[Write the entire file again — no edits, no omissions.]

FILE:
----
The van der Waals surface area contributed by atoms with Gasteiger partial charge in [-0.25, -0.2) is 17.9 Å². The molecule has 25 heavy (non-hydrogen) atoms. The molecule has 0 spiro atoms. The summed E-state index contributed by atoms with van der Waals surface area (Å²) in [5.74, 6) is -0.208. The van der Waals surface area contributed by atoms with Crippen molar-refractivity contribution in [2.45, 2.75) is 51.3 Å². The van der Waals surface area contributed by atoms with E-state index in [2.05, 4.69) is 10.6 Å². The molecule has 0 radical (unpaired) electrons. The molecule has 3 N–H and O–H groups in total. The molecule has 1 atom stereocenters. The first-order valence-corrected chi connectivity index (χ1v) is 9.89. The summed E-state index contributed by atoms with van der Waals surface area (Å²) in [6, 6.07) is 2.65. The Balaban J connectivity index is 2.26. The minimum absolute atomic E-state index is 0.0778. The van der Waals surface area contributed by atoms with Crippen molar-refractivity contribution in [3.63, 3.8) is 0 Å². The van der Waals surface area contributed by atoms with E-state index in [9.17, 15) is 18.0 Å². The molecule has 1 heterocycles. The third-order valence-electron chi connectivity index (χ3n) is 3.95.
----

The van der Waals surface area contributed by atoms with Gasteiger partial charge in [-0.25, -0.2) is 17.9 Å². The molecule has 25 heavy (non-hydrogen) atoms. The molecule has 0 spiro atoms. The summed E-state index contributed by atoms with van der Waals surface area (Å²) in [5.74, 6) is -0.208. The van der Waals surface area contributed by atoms with Crippen molar-refractivity contribution in [2.45, 2.75) is 51.3 Å². The van der Waals surface area contributed by atoms with E-state index in [2.05, 4.69) is 10.6 Å². The molecule has 0 radical (unpaired) electrons. The molecule has 3 N–H and O–H groups in total. The molecule has 1 atom stereocenters. The first-order valence-corrected chi connectivity index (χ1v) is 9.89. The summed E-state index contributed by atoms with van der Waals surface area (Å²) in [6, 6.07) is 2.65. The Balaban J connectivity index is 2.26. The minimum absolute atomic E-state index is 0.0778. The van der Waals surface area contributed by atoms with Crippen molar-refractivity contribution in [3.63, 3.8) is 0 Å². The van der Waals surface area contributed by atoms with E-state index in [9.17, 15) is 18.0 Å². The molecule has 1 heterocycles. The third-order valence-electron chi connectivity index (χ3n) is 3.95.